Lastly, the charges and the case in general should not be linked to any developments or possible carrying [sic for “currying”] of favors for any segments of the domestic right-wing Islamophobes or interested Arab and Muslim political elites that are seeking to settle political accounts through it. We seek justice and fairness, nothing more and nothing less, for all involved.
Bazian says he seeks “justice and fairness,” and early on claims he does not know if Tariq Ramadan is guilty of the charges made against him, and he just wants a fair trial, but he then proceeds, through the rest of his piece, to refer repeatedly to the “demonization” of Ramadan by a French state he claims has long been determined to settle scores with him (despite that French state knowing for decades about Ramadan’s sexually violent behavior) as a prominent Muslim, and that treats him cruelly, by keeping him locked up, for apparently Bazian doesn’t believe Ramadan could be a flight risk, capable of being whisked off to some safe haven in Dar al-Islam.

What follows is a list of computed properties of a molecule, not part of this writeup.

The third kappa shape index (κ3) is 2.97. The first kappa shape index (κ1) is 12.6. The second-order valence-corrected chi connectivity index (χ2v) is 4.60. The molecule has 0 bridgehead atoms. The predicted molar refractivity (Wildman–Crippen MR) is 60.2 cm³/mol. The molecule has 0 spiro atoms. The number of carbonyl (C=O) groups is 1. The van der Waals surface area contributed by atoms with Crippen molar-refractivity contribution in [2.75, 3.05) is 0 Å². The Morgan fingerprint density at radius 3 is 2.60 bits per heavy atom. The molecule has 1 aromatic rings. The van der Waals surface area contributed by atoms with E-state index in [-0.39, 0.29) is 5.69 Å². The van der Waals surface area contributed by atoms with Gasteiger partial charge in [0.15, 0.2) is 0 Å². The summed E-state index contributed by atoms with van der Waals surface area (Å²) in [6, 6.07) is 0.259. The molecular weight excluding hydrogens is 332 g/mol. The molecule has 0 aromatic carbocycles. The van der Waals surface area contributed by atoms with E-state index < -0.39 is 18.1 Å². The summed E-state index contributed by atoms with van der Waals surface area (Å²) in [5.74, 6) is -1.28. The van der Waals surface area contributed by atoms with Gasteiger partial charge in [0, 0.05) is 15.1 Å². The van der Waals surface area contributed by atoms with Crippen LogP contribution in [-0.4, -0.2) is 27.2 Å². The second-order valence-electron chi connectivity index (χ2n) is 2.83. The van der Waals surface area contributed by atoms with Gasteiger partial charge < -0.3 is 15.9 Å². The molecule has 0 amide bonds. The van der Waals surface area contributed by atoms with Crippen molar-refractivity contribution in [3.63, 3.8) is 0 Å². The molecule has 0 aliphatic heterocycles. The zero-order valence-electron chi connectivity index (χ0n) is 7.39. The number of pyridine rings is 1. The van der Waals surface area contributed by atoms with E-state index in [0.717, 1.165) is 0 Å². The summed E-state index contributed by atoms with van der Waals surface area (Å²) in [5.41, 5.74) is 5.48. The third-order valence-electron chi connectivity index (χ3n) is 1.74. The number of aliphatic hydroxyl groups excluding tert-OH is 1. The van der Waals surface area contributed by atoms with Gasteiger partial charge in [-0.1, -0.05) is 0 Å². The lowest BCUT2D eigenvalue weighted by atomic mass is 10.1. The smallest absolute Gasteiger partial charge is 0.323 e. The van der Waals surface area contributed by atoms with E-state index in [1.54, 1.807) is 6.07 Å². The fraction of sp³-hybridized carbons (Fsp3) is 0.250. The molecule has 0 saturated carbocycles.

A few sentences from this article made my day:
What is important is to make sure that the scales of justice in pursuit of a needed legal, social and political corrective does not lead to undermining the rights and standing of a similarly demonized community.
Demanding justice, fairness, and transparency is a universally supported set of principles, which are critical in the case of Professor Ramadan.
A basic analysis of the French media coverage of this case points to the problematic nature of the coverage and the preponderance of journalists to pile-on and sentence Professor Ramadan before even the end of the investigation and before the court proceedings have started.
The entanglements’ of the French State and Tariq Ramadan are all well-known and documented over a long period of time, and to call it antagonistic would be a polite description.
Lastly, the charges and the case in general should not be linked to any developments or possible carrying of favors for any segments of the domestic right-wing Islamophobes or interested Arab and Muslim political elites that are seeking to settle political accounts through it.
The substandard English in the article is part of the fun, but it’s the series of claims made, without the slightest supporting evidence, that make this bizarre and deplorable performance so memorable, and a fitting tribute to its subject, Tariq Ramadan, by one of his admirers, Hatem Bazian.
First published at Jihad Watch.